Skip to main content


The first casualty is the truth

Boris Johnson on the campaign trail in Wales. Phil Noble/AFP/Getty

“Ruthless and truthless.” The words are true not just of Boris Johnson, but of Labour’s triple election winner Tony Blair, says Ferdinand Mount in the London Review of Books. The key to Blair’s success, as it is to Johnson’s, was centralising power in 10 Downing Street. When Mrs Thatcher was PM, fewer than 70 people worked there. Under Blair, the number rose to 225. The increase was made not “simply in the interests of better government, but of dominating ‘the narrative’ – that postmodernist vogue word which was unknown in British politics before Blair”.

No one worried if the narrative was accurate. To justify going to war with Iraq in 2003, Blair’s right-hand man, Alastair Campbell, compiled the “Dodgy Dossier”, at the heart of which, as of Blair’s subsequent statement to the Commons, was “a deliberate untruth” – that Saddam Hussein had weapons of mass destruction. The “facts” were fixed to fit the policy.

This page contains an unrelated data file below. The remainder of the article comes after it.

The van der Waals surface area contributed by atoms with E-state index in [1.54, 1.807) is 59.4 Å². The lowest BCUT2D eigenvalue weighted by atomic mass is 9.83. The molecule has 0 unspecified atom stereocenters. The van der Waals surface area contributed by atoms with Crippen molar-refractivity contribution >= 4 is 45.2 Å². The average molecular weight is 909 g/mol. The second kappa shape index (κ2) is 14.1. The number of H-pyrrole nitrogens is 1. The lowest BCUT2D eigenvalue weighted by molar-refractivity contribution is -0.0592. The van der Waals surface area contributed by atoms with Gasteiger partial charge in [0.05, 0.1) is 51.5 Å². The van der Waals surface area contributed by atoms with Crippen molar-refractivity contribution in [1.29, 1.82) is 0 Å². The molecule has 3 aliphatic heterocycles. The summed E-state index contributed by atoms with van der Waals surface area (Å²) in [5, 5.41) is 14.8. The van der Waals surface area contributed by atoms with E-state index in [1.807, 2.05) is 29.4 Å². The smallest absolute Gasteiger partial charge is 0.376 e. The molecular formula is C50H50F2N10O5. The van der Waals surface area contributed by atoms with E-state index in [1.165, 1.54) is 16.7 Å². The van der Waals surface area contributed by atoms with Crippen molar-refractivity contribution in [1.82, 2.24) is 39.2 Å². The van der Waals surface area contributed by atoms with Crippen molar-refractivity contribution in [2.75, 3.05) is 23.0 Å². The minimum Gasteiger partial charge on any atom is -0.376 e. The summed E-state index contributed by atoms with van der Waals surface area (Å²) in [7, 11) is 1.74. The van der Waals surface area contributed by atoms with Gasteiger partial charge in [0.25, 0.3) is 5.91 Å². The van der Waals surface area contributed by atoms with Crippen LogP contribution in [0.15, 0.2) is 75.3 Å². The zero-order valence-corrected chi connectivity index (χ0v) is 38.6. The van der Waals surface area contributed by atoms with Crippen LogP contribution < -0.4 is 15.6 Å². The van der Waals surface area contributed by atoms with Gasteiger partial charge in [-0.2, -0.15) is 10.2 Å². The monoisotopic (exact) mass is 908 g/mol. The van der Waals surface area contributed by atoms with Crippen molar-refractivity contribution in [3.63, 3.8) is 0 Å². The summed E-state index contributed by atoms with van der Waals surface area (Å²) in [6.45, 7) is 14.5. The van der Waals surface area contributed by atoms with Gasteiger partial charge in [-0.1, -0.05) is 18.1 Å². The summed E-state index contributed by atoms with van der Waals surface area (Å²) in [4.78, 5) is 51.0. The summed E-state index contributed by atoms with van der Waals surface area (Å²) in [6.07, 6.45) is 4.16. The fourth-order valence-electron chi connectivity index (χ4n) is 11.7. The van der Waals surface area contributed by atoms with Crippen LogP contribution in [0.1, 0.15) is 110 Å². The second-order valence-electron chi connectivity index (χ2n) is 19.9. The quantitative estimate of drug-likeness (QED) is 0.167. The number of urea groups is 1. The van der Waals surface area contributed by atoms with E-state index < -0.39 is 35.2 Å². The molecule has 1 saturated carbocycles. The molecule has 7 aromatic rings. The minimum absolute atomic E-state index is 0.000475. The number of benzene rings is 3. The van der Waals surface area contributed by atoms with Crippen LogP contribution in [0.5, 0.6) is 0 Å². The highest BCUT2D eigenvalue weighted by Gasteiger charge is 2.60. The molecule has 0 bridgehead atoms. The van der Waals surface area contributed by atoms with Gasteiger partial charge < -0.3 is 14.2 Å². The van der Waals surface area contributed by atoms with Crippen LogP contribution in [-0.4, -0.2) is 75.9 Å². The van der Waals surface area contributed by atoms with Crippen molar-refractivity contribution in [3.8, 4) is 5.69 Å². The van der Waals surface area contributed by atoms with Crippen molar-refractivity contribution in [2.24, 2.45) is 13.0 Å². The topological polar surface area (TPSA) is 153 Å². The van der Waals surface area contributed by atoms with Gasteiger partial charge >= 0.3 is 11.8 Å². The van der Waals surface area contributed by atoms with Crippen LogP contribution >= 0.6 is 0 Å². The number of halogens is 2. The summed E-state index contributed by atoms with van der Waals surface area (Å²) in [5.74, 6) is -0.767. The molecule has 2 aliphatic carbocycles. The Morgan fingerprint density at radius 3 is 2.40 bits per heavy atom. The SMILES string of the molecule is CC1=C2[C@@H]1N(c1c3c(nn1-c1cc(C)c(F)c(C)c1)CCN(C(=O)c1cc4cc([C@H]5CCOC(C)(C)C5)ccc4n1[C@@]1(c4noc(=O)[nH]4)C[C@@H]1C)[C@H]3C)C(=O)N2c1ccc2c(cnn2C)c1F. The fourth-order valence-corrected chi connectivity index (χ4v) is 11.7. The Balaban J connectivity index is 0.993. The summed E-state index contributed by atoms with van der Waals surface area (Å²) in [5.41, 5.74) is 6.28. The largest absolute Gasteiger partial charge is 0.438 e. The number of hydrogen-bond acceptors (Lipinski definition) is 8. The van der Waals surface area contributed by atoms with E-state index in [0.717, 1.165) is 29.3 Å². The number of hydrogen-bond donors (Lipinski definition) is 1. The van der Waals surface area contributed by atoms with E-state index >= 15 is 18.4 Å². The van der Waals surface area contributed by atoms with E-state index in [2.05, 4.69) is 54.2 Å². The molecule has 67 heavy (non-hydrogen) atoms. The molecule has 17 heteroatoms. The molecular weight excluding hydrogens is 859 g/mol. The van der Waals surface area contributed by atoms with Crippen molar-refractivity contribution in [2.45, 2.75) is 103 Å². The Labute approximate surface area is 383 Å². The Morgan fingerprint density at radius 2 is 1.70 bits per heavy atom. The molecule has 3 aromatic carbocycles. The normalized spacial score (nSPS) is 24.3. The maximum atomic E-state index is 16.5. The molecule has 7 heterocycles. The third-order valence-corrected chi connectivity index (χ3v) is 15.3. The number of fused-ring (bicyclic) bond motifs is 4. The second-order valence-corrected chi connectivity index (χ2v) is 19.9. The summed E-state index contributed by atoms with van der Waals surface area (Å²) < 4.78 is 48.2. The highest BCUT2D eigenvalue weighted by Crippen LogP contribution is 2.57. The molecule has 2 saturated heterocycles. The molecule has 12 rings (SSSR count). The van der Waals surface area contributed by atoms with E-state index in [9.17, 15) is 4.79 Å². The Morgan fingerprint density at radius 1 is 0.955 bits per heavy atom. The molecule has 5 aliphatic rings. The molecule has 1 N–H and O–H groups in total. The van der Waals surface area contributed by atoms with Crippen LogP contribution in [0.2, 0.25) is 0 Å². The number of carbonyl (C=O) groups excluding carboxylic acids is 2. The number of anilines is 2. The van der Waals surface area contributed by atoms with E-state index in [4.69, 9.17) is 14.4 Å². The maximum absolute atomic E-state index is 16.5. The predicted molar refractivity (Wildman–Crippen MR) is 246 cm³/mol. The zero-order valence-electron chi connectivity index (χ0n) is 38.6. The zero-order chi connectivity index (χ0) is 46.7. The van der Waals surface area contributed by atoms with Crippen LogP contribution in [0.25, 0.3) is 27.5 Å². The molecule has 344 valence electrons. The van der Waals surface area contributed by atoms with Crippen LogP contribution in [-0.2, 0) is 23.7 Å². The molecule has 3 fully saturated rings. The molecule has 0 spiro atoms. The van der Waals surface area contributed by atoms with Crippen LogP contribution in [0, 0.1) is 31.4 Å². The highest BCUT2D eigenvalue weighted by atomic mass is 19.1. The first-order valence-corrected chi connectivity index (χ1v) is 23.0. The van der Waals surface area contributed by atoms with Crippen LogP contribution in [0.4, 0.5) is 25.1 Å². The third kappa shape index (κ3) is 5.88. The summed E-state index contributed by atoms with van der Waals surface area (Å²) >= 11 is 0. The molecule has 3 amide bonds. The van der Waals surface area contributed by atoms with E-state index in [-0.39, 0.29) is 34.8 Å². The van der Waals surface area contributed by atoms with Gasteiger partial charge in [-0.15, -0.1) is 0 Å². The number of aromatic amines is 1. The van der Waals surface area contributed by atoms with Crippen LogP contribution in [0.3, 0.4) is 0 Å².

As with Blair, so with Boris Johnson, a politician who is also happy to stretch the truth. Take his claim during the Brexit negotiations that there would be no border checks between Great Britain and Northern Ireland. He also insisted our fishermen would be protected, but the agreement he signed “preserves a huge share of the catch for Continental fishermen”. Blair got away with everything thanks to his “softening charm”. Johnson gets away with it – with his “oafish betrayals” and “shameless self-contradictions” – by playing the clown. But neither of them, as Peter Oborne vividly shows, is a great respecter of the truth.

Peter Oborne’s The Assault on Truth: Boris Johnson, Donald Trump and the Emergence of a New Moral Barbarism is published by Simon & Schuster (£12.99). Read the full review here.